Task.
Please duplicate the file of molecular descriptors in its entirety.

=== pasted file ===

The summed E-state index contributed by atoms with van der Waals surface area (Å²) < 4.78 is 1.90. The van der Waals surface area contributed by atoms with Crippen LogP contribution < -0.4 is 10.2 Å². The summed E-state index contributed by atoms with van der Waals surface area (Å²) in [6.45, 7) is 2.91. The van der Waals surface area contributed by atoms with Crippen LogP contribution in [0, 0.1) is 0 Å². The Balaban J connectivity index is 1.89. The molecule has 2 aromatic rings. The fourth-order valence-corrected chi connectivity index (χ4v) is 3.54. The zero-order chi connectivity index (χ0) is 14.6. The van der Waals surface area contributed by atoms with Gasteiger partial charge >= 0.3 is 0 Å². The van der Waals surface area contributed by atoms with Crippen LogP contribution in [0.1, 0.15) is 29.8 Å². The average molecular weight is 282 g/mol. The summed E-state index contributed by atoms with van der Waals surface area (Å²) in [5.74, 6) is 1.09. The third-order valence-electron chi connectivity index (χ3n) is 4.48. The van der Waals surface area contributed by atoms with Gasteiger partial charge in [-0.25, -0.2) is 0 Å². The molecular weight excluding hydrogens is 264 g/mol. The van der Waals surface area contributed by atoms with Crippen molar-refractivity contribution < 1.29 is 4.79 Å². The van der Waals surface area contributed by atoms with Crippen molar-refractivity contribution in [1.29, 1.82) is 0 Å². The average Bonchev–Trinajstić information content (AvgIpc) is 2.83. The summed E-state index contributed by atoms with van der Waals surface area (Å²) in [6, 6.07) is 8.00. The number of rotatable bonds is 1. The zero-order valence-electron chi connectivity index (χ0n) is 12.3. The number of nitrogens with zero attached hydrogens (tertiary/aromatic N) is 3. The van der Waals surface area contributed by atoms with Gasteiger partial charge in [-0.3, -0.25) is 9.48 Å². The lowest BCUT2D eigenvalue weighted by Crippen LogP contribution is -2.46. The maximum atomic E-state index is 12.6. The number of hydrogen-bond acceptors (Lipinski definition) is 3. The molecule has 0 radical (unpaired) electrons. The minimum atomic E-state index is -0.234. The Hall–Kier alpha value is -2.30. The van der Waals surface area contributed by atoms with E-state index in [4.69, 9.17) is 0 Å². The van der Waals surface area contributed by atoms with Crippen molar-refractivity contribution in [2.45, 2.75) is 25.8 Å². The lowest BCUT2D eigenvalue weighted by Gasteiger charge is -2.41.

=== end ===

The summed E-state index contributed by atoms with van der Waals surface area (Å²) < 4.78 is 1.90. The van der Waals surface area contributed by atoms with Crippen LogP contribution < -0.4 is 10.2 Å². The summed E-state index contributed by atoms with van der Waals surface area (Å²) in [6.45, 7) is 2.91. The van der Waals surface area contributed by atoms with Crippen LogP contribution in [0, 0.1) is 0 Å². The Balaban J connectivity index is 1.89. The molecule has 2 aromatic rings. The fourth-order valence-corrected chi connectivity index (χ4v) is 3.54. The zero-order chi connectivity index (χ0) is 14.6. The van der Waals surface area contributed by atoms with Gasteiger partial charge >= 0.3 is 0 Å². The van der Waals surface area contributed by atoms with Crippen LogP contribution in [0.1, 0.15) is 29.8 Å². The average molecular weight is 282 g/mol. The summed E-state index contributed by atoms with van der Waals surface area (Å²) in [5.74, 6) is 1.09. The third-order valence-electron chi connectivity index (χ3n) is 4.48. The van der Waals surface area contributed by atoms with Gasteiger partial charge in [-0.25, -0.2) is 0 Å². The molecular weight excluding hydrogens is 264 g/mol. The van der Waals surface area contributed by atoms with Crippen molar-refractivity contribution < 1.29 is 4.79 Å². The van der Waals surface area contributed by atoms with Crippen molar-refractivity contribution in [1.29, 1.82) is 0 Å². The average Bonchev–Trinajstić information content (AvgIpc) is 2.83. The summed E-state index contributed by atoms with van der Waals surface area (Å²) in [6, 6.07) is 8.00. The number of rotatable bonds is 1. The zero-order valence-electron chi connectivity index (χ0n) is 12.3. The number of nitrogens with zero attached hydrogens (tertiary/aromatic N) is 3. The van der Waals surface area contributed by atoms with Gasteiger partial charge in [-0.3, -0.25) is 9.48 Å². The lowest BCUT2D eigenvalue weighted by Crippen LogP contribution is -2.46. The maximum atomic E-state index is 12.6. The number of hydrogen-bond acceptors (Lipinski definition) is 3. The molecule has 0 radical (unpaired) electrons. The minimum atomic E-state index is -0.234. The Hall–Kier alpha value is -2.30. The van der Waals surface area contributed by atoms with E-state index in [4.69, 9.17) is 0 Å². The van der Waals surface area contributed by atoms with Crippen molar-refractivity contribution in [2.45, 2.75) is 25.8 Å². The lowest BCUT2D eigenvalue weighted by Gasteiger charge is -2.41.